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June 8th 2005

Peter Kennedy laid to rest

Huge crowds turn out to pay last respects to highly regarded councillor

The sun shone brightly at noon on the last day of May as the funeral cortege of Peter Kennedy departed St. Patrick’s for Clar cemetery, led by a lone piper. A guard of honour of past and present public representatives stood atop the steep brae of the Church - lower down the local Fianna Fail Cumainn lined up to pay respects. Then, as the hearse turned towards Clar, members of the Town Youth Band were grouped to bid farewell to their former mentor.
Earlier at concelebrated mass in a packed church, Fr. Willie Peoples spoke of the many facets of Peter’s life - from his time as a salesman on the road, to his work for the mart, and a period as painter and decorator. But it was for his endeavours and service to the community that Peter Kennedy will be best remembered. Elected to Donegal Co. Council nearly twenty years ago, he combined his efforts as a public representative with service in the local fire brigade and a founder of the town youth band.
Fr. Peoples, in his homily, said that Peter’s life was fulfilled by ordinary people and ordinary things and he brought a smile to the face of many with his vivid sense of humour. He was a gentle and friendly man who worked hard for his community but, declared the priest “he kept a big eye on the world and, I would say, might have tried to run it, if he had got his way. Peter was a man who stood his ground and fought his own corner. He was chairman of three important bodies at one time, demanding a big commitment in effort and time - but Peter enjoyed all that”.
Fr. Peoples said that we all live to accomplish a single big thing in our time on earth and he felt that if he had to pick the one in Peter’s life it would be the opening of the new fire station in town, a development that he had done much to bring about and of which he was extremely proud.
“However”, affirmed Fr. Peoples “the most important aspect in Peter’s life were his family, neighbours and friends - that is what Peter Kennedy was about.”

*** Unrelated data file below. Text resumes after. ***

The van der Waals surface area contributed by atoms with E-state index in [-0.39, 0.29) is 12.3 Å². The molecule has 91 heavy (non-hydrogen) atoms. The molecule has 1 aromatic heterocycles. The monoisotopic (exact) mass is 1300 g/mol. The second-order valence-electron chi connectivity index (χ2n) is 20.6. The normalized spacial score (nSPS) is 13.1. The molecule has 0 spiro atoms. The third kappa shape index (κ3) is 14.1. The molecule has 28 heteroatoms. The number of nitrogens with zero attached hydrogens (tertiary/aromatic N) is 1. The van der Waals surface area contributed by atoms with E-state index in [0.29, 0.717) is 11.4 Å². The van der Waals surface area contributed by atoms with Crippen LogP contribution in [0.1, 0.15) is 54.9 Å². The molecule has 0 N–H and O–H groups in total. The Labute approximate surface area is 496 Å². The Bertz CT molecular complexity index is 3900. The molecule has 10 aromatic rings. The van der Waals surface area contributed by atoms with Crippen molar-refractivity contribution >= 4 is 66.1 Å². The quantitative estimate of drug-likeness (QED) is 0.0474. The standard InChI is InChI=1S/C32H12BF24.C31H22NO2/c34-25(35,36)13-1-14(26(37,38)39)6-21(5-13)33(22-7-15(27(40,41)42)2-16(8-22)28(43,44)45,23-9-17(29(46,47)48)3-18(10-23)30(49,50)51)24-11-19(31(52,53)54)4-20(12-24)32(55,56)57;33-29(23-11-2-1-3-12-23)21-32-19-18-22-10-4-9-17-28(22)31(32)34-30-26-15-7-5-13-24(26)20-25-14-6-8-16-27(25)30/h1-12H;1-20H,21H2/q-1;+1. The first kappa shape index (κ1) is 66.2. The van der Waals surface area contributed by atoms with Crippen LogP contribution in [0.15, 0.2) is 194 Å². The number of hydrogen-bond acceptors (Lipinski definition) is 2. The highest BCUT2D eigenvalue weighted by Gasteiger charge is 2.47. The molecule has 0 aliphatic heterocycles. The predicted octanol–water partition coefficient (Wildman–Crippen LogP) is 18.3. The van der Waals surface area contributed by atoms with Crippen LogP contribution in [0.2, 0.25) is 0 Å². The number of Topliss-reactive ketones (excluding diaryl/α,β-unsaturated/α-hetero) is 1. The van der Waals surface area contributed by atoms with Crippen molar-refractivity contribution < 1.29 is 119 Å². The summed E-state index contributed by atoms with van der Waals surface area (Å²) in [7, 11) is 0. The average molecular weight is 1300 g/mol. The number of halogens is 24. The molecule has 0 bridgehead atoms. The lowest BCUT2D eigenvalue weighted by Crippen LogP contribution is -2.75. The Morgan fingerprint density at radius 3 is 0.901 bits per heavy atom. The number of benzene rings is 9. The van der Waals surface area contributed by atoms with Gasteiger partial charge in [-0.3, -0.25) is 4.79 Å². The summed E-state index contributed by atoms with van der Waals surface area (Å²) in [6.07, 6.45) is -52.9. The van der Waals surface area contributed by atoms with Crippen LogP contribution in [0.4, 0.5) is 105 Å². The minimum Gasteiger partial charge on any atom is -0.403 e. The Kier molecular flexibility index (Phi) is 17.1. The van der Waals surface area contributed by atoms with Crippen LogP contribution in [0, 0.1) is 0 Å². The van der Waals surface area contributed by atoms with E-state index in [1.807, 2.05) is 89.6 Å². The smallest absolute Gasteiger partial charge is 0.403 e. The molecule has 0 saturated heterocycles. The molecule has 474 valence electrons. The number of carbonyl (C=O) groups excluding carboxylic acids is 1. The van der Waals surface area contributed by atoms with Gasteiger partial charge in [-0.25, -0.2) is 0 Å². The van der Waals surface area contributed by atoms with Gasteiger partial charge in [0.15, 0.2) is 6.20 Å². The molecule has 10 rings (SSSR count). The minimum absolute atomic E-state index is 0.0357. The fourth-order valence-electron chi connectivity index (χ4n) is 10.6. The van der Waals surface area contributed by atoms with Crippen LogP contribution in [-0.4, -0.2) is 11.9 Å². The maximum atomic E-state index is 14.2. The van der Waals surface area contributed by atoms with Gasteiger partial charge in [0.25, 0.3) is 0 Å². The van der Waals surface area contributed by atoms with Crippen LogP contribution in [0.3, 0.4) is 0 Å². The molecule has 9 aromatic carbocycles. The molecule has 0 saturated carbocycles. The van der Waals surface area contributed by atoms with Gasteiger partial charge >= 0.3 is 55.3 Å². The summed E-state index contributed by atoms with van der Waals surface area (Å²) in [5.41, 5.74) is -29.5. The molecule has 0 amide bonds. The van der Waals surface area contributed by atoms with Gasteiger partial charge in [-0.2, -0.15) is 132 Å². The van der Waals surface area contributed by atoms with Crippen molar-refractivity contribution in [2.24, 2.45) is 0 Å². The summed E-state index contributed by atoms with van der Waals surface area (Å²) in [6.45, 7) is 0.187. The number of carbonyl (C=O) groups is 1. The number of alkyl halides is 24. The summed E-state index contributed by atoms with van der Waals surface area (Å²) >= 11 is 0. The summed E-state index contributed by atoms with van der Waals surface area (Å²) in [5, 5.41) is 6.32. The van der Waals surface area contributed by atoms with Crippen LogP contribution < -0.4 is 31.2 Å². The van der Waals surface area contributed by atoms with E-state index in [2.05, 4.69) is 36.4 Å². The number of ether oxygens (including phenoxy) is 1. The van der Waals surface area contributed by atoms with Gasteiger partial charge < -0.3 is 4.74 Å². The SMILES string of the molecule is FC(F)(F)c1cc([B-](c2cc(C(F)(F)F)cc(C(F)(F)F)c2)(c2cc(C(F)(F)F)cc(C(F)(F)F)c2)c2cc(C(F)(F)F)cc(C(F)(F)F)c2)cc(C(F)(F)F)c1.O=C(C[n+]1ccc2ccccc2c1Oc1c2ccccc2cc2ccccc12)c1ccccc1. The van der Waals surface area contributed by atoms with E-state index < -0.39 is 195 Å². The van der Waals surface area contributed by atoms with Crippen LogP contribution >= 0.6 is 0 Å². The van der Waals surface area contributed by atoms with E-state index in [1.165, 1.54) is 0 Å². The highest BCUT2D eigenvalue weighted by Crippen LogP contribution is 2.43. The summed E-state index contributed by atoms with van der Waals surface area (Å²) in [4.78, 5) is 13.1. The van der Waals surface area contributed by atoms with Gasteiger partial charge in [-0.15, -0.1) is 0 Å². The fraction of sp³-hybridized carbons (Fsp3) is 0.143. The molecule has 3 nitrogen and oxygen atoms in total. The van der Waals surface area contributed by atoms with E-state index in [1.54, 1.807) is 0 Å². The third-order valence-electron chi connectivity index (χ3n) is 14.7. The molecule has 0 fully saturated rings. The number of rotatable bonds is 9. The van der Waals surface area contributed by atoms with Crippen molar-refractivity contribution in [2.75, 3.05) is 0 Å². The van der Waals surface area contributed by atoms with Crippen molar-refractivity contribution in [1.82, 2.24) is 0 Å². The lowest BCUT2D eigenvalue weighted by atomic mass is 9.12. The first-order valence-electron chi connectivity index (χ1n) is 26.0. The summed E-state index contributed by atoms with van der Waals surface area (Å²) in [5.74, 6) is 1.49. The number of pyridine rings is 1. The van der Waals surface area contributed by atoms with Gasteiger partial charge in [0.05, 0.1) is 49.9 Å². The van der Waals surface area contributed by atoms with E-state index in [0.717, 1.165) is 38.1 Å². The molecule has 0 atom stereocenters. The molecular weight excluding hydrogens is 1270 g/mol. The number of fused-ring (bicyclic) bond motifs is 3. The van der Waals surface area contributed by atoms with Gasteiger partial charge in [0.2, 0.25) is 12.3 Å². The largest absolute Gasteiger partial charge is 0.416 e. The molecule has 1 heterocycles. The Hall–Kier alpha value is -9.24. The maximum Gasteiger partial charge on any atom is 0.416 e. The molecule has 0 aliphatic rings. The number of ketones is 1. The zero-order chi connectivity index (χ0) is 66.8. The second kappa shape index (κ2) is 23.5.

Speaking at the graveside, Minister Pat the Cope said the crowds that attended the removal, wake and funeral, reflected the respect Peter had earned over the years. He worked and fought for his community at all levels. The new fire station and Public Services Centre are monuments to his work, declared the Minister. “We have many good memories of Cllr. Peter Kennedy” said Pat, and, turning towards the grave, he saluted Peter with a final farewell“May the green sod of Clar rest gently on your breast”.
Leading the mourners was Peter’s wife Nancy, sons Rory, Pauric, Jonathan, Ciaran, with wives Linda and Jenni; girlfriends Stephanie and Carol; grandchildren Chloe, Jasmine and India; his sisters Margaret, Tina, Kathleen and Mena; brothers Paddy and Liam.
Representing the Taoseach was his Aide de Camp, Commandant Michael Murray.

Tributes to Peter on pages 6 & 7 of print edition of Donegal Times

Well loved son of Donegal

The cortege of Cllr Peter Kennedy leaving St Patrick’s Church flanked by guards of honour from the local Fianna Fail Cumainn, fire service, council officials and public representatives. On Main Street a fire tender awaits to lead the funeral procession to Clar Chapel. Photos: Jason McGarrigle

The death of Peter Kennedy has robbed this town and the south Donegal area of a dedicated and committed councillor. Although in poor health for quite a while, Peter was attending meetings and working on constituency issues up to the week before his passing. The sheer size of the crowds at his removal from Letterkenny Hospital, the wake, funeral mass in St. Patrick’s, and burial at Clar, bore testimony to the respect and affection in which the man was held. Having represented the Donegal Electoral Area for almost twenty years, a legacy of achievement survives him. But for all his accomplishments, many of which are highly visible in the infrastructure of the town, Peter would have been equally proud of his stance in pursuing the interests of the less fortunate in our community - and he worked assiduously to further their cause. He ran an ‘open house’ - nobody was turned away. If he himself was not there, Nancy or one of the boys were, and callers were treated with kindness and courtesy. Indeed over the days of wake and funeral, Peter’s ready availability and his many acts to assist and help the underdog, were common topics of conversation.
He was passionate in the promotion of his beloved Donegal Town and environs. Indeed at an electoral area meeting just a couple of weeks ago he told our reporter, Margaret Gallagher, that he would ensure that certain motions concerning the town were aired, “I have a long list - I’ll raise them - even if we have to stay here till midnight”. This from a man who, to understate the case, was not in the best of health.
Other people in this issue write of different aspects of Peter’s career, but we cannot finish this ‘Opinion’ piece without saluting a man who spent a large portion of his life working for the advancement and betterment of all our people. We extend deepest sympathy to wife Nancy, sons Rory, Pauric, Jonathan and Ciaran; daughters-in-law; grandchildren; brothers, sisters, and wider family.

The Donegal Times, The Diamond, Donegal Town, Ireland

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